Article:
I’m sitting here in Entebbe, Uganda listing to the sound of traffic and muffled conversations in Luganda. For the past two weeks, I’ve been traveling around both Kenya and Uganda meeting the children and families Childcare Worldwide serves. It’s been an eye-opening and humbling experience.
The families we serve are poor. And that’s clear when you see their mud houses with dirt floors, buzzing with flies. None of that surprised me – I knew their lives looked very different from my own. What did surprise me was the similarities I found between myself and these families.
In Kenya, I sat in Leah’s home with her mother and her brother. Leah is sponsored by Childcare Worldwide, and currently finishing a cosmetology program, which will allow her to make a living braiding hair. They recently moved. Now, they rent a single room in a long skinny mud structure that they share with other families. In their room, there is a bed at the back, and some dilapidated chairs at the front. But just like I do when I move into a new place, they had clearly taken great pains to make this small room a home. It was so clear they took pride in keeping their home as neat as possible. A curtain was carefully hung across the middle to separate the bed from the sitting area. Cheap chairs were carefully covered with bits of lace fabric. Much of the mud walls were hidden behind curtains as well. It was dark, and dusty inside, but love filled that home.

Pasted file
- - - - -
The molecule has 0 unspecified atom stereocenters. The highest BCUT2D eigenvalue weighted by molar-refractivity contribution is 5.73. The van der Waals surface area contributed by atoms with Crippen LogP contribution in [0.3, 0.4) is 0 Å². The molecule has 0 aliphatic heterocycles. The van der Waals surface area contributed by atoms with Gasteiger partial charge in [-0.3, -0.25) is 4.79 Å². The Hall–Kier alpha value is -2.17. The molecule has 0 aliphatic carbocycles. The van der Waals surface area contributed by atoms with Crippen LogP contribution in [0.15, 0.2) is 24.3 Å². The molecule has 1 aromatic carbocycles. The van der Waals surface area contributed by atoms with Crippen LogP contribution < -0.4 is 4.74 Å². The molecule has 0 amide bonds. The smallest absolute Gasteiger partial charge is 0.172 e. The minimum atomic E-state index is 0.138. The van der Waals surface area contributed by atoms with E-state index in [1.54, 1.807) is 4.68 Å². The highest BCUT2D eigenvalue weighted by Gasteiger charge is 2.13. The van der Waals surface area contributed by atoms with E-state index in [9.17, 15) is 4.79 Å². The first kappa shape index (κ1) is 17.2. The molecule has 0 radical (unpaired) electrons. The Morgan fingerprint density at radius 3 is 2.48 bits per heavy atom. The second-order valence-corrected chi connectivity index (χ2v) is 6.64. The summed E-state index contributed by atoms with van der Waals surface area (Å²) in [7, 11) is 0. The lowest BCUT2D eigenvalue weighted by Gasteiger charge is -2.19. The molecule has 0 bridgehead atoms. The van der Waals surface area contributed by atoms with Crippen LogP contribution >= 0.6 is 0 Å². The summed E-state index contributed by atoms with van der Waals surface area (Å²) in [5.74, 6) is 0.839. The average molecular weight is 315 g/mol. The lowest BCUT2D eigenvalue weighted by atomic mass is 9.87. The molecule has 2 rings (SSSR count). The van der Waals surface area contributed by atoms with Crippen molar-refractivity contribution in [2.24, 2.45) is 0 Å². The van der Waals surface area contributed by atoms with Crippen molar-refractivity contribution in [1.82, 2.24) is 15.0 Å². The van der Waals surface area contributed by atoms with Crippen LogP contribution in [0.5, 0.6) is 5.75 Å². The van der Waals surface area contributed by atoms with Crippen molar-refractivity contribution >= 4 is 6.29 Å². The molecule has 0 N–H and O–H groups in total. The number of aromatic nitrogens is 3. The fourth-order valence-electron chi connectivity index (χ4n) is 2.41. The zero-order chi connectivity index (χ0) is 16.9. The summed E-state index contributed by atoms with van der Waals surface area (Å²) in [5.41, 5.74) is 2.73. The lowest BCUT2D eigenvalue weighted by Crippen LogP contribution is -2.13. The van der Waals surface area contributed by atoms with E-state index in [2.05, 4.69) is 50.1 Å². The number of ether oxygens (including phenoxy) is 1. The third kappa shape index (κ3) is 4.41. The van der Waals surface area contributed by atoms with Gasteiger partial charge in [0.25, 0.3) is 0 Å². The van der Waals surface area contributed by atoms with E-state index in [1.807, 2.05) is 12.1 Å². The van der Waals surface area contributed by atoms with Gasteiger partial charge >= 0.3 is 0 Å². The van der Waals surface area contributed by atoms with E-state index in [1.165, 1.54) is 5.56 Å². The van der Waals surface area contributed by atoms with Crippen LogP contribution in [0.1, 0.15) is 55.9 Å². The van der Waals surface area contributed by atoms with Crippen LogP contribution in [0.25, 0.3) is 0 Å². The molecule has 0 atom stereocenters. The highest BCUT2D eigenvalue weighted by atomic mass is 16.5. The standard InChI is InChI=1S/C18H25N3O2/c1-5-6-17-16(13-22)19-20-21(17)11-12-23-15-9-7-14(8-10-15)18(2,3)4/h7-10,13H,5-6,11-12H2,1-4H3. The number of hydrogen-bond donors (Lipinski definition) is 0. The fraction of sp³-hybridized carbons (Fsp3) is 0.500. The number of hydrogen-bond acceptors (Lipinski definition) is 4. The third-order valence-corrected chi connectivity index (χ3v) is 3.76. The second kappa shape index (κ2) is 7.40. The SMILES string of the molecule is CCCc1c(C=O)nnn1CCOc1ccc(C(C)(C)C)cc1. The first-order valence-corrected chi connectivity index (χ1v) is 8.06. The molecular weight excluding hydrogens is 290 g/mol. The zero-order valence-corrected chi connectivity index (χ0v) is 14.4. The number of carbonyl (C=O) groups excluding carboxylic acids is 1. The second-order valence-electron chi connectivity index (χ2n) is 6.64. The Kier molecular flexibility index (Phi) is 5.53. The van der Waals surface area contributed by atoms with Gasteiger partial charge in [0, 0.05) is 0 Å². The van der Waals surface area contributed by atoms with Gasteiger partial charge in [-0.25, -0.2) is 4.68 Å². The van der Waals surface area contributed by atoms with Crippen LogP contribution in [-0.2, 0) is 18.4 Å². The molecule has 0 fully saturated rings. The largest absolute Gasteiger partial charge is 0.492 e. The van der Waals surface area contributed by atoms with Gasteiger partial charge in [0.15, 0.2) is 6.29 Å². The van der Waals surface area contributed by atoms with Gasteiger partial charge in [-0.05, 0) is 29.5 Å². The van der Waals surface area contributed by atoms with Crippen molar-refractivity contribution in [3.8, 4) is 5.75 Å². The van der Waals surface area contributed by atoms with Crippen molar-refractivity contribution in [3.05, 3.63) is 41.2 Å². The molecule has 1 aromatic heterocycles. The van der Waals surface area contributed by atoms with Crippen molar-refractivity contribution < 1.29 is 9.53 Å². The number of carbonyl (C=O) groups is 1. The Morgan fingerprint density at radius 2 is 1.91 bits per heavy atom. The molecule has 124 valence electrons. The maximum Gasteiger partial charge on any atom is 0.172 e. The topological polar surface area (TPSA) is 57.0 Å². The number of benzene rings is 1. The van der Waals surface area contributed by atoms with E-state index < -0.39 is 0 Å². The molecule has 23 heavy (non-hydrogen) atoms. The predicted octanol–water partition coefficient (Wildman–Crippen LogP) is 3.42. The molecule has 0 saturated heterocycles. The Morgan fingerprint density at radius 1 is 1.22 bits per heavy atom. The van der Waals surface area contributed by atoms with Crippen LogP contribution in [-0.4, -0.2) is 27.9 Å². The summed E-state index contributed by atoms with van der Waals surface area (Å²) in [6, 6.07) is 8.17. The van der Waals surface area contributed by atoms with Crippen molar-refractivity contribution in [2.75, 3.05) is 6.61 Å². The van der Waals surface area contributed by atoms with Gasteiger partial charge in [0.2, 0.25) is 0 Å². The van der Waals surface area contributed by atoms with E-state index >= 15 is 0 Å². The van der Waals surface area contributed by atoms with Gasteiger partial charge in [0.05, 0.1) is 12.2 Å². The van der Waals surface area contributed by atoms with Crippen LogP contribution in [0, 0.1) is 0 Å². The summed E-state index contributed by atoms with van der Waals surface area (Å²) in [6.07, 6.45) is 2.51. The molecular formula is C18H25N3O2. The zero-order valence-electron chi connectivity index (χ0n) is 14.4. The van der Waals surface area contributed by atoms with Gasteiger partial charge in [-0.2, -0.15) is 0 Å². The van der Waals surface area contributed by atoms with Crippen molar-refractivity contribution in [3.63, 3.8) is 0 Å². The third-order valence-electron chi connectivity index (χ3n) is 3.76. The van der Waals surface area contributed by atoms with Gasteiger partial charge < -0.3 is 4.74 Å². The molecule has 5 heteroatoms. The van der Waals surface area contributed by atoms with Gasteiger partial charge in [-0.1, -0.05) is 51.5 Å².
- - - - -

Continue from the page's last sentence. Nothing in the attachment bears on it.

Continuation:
I also visited the home of another sponsored child, Nelson, and listened to his mother proudly explain that her son was currently away at school. Nelson is finishing up his degree: he will graduate in September with a certificate in agribusiness. Again, that house was dark and dusty. Flies were buzzing everywhere. They cook outside over a simple fire pit, and have to haul all their water from far away. I can’t imagine living in those conditions. But I recognized the look in that mom’s eyes as she talked about her son’s graduation. It’s the same look my own mom gets when she’s talking about me and my sister.
In Uganda, we visited Lukia’s home. This precious grandmother is caring for six grandchildren. Her house was quite crowded with all of us in it. The toddler squirmed among her siblings, hardly able to find a space of her own on the dirt floor. As we chatted, the older children decided to sing for us. Since it’s Uganda, they started dancing as well. They laughed, sang and danced their way around the room, just as I do in my kitchen (although, they have considerably more musical talent than I do!)
We visited many other homes as well, and in each one we took a moment to pray with the family. As we asked God for His protection and blessings on each home, I inevitably had to blink back tears. Despite all the outward differences, the things we were asking God to give each family are the same things I ask for my own family.
It’s easy to focus on the things that separate us. But it’s so humbling to recognize the things that make us the same.
Each family and child I’ve met on this journey reminds me why we do this work. Every one of us is a human being, created in God’s image. I happened to be born in America, with all the privileges that brings. But these kids didn’t. Instead, they were born into poverty. And if we can do something, even something small, to help them, to affirm their humanity, and to love them like Jesus loves them, it’s all worth it.